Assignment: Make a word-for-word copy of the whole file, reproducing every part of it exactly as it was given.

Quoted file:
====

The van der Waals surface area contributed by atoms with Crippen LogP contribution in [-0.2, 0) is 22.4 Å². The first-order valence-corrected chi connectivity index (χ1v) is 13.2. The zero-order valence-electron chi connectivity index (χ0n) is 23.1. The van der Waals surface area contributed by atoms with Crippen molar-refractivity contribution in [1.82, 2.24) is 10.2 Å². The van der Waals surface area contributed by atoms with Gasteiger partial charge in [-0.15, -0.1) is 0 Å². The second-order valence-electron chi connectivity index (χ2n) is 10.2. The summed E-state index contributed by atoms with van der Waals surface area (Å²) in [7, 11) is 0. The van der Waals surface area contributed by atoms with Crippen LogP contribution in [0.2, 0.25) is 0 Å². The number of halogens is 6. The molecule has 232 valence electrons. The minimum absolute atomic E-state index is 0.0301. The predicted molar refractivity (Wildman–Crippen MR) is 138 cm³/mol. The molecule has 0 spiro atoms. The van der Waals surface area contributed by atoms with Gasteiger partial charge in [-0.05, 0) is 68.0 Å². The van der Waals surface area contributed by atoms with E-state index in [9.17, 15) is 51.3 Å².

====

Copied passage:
The van der Waals surface area contributed by atoms with Crippen LogP contribution in [-0.2, 0) is 22.4 Å². The first-order valence-corrected chi connectivity index (χ1v) is 13.2. The zero-order valence-electron chi connectivity index (χ0n) is 23.1. The van der Waals surface area contributed by atoms with Crippen molar-refractivity contribution in [1.82, 2.24) is 10.2 Å². The van der Waals surface area contributed by atoms with Gasteiger partial charge in [-0.15, -0.1) is 0 Å². The second-order valence-electron chi connectivity index (χ2n) is 10.2. The summed E-state index contributed by atoms with van der Waals surface area (Å²) in [7, 11) is 0. The van der Waals surface area contributed by atoms with Crippen LogP contribution in [0.2, 0.25) is 0 Å². The number of halogens is 6. The molecule has 232 valence electrons. The minimum absolute atomic E-state index is 0.0301. The predicted molar refractivity (Wildman–Crippen MR) is 138 cm³/mol. The molecule has 0 spiro atoms. The van der Waals surface area contributed by atoms with Gasteiger partial charge in [-0.05, 0) is 68.0 Å². The van der Waals surface area contributed by atoms with E-state index in [9.17, 15) is 51.3 Å².